You asked if my Kirby was directly attached to my system. The answer is ‘‘no’’. I have a rather complex plumbing system— so I can both create a vacuum and pressure on the system.
Every thing you question in my system I accept as things that would make the system better. In trying to follow these suggestive questions, there have been misinterpretations, and because I am not working from a ‘‘machine shop’’ things were not done to either of our liking. The condition of my air system is pathetic, but it has been sufficient to allow to allow me to ‘‘drive on wood’’. The condition of your system, I considered ‘‘utopian’’ and did not try to obtain it. Now knowing that it can be reached, I am trying to improve my system.

Today I started with my air cleaner on top of the TB which acts as part of my mixing system. I found a couple of pin holes rusted threw. Repaired them. I think a bigger problem is the rubber gasket on the air cleaner between that and the TB. With age and heat it is very stiff. Don’t know if a new one is available for this old beast.

A big problem showed up in my secondary air valve. It is the choke butter fly off from the top of a carburetor from a four cylinder engine. Never suspected it wasn’t doing the job. It did very little to stall the engine when I closed off the wg line to the mixer and then closed the choke butter fly. Took the choke body off and siliconed the mating surfaces. Another trial and it did a better job of restricting the air but made a whistle indicating, still leaking. Tomorrow is another day.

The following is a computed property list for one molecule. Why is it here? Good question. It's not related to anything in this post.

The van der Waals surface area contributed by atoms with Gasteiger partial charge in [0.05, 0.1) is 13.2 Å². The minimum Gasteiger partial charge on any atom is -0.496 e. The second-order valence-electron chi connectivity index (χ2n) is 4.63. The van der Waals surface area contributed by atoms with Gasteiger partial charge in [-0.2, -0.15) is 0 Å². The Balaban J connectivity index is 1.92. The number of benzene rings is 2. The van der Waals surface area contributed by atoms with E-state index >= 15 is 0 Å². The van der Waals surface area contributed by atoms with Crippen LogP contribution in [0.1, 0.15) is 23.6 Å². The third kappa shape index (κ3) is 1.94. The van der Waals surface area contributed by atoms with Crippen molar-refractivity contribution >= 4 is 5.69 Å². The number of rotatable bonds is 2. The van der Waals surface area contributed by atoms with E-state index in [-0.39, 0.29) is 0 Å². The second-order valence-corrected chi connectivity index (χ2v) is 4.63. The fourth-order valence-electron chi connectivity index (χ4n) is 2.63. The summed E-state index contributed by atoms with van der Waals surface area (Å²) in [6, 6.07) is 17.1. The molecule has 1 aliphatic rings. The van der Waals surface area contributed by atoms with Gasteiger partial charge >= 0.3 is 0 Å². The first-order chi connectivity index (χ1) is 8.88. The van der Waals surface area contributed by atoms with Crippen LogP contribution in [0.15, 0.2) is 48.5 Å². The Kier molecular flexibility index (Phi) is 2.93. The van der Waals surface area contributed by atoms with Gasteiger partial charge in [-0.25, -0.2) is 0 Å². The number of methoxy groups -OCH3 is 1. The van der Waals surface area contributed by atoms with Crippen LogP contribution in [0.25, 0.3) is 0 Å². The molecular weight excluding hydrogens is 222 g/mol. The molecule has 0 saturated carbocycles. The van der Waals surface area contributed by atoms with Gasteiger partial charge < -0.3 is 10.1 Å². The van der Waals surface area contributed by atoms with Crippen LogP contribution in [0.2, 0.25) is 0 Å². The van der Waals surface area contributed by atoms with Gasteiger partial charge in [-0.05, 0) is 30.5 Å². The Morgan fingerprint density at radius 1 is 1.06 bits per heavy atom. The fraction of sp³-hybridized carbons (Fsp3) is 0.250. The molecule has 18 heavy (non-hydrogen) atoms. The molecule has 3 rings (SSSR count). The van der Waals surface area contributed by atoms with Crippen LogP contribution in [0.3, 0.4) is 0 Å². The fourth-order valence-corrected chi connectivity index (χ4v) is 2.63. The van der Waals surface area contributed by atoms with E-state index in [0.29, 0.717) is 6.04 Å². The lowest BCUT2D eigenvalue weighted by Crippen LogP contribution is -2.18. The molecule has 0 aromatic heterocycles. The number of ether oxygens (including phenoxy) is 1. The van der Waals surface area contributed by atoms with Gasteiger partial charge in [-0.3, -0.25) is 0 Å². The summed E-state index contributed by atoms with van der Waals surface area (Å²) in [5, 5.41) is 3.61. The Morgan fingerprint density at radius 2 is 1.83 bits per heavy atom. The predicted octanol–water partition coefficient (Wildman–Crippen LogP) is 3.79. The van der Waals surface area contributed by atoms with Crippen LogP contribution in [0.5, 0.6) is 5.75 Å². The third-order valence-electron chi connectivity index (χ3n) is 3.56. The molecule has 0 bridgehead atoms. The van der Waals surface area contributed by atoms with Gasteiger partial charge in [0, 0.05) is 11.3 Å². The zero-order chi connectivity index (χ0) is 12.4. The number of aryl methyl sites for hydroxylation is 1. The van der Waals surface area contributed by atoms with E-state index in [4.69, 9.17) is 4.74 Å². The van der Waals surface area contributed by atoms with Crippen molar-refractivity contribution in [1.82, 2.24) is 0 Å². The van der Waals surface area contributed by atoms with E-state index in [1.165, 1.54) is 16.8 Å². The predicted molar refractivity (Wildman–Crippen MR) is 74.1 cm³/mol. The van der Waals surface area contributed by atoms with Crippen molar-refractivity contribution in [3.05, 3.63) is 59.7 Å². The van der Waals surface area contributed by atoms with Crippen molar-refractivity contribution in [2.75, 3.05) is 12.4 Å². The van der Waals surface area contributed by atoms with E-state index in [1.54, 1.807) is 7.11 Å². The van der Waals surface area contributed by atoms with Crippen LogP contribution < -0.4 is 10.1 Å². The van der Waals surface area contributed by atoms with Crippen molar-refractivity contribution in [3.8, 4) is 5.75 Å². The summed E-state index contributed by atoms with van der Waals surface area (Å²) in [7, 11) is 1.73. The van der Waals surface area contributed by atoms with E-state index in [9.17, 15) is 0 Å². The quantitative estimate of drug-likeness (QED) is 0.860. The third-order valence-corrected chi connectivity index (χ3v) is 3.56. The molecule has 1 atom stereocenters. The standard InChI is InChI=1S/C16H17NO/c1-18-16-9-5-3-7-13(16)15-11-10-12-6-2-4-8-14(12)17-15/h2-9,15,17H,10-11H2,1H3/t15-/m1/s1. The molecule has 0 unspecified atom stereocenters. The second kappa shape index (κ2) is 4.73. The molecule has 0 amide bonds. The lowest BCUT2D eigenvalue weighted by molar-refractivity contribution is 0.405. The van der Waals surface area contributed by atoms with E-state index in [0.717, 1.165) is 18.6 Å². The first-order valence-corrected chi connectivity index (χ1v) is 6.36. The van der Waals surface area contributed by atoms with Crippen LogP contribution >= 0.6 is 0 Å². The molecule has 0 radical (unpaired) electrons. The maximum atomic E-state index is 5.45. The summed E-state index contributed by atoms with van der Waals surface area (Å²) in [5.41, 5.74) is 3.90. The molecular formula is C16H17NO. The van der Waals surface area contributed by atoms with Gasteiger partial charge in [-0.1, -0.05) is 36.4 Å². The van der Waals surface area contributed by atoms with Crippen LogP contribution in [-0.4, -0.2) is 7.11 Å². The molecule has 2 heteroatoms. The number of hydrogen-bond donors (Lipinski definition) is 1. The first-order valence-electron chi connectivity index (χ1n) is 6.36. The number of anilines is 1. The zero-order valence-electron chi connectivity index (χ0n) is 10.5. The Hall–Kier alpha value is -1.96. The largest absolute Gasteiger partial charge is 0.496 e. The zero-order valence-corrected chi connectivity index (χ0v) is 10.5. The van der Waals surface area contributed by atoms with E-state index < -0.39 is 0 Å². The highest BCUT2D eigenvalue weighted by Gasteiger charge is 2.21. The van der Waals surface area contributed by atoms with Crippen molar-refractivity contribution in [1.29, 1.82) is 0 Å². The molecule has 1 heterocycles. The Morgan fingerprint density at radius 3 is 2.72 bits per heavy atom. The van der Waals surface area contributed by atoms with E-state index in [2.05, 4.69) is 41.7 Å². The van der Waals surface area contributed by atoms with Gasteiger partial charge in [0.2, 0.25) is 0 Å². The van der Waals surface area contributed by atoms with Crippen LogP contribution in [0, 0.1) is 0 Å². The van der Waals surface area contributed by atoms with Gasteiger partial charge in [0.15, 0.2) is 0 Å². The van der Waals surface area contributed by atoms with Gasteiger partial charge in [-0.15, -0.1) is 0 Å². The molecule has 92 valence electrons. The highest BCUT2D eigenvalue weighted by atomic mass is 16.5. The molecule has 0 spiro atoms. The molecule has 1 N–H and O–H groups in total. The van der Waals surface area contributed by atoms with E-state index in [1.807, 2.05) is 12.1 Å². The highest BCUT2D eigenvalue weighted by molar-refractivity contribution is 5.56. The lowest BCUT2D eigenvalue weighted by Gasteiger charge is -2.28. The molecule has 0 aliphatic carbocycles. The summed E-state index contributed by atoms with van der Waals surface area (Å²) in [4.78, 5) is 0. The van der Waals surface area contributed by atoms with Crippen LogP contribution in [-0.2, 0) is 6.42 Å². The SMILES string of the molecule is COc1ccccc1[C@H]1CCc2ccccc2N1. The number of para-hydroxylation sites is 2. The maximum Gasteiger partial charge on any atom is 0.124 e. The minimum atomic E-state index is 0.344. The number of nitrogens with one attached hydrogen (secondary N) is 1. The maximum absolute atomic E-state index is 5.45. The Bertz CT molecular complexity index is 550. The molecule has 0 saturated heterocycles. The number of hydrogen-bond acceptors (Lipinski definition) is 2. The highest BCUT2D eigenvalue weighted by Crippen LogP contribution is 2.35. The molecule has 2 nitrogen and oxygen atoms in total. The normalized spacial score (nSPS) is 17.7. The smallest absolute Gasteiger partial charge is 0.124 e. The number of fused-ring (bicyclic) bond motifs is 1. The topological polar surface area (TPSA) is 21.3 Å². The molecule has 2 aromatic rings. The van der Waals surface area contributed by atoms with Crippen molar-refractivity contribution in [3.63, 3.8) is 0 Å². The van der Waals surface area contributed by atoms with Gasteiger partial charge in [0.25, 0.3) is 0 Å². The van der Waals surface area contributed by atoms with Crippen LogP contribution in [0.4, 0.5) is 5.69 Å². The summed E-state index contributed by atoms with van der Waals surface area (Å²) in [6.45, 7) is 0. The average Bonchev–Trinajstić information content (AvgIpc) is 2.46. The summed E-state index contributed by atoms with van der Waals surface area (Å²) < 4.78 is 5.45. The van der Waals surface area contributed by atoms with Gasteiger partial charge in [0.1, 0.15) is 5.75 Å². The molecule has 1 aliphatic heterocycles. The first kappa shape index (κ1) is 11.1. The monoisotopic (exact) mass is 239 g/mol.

I had to cut up the ‘‘restricted flow’’ reduction bell for material. I do have the inverted cone bell and screw in nozzles that can be installed rather quickly.

I asked but you didn’t reply; if I have some hot lackluster char coals, and I blow on them, they will ‘‘come back’’ to life. Is that because l am feeding more oxygen to it — the velocity of the air is causing the O2; CO/CO2 molecules more excitement — or is the velocity just knocking the ash off the surface?? With the ‘‘restricted flow’’ reduction, the char burned away without pyrolitizing the wood which fell into the restriction raw.
See if I can get to sleep now. TomC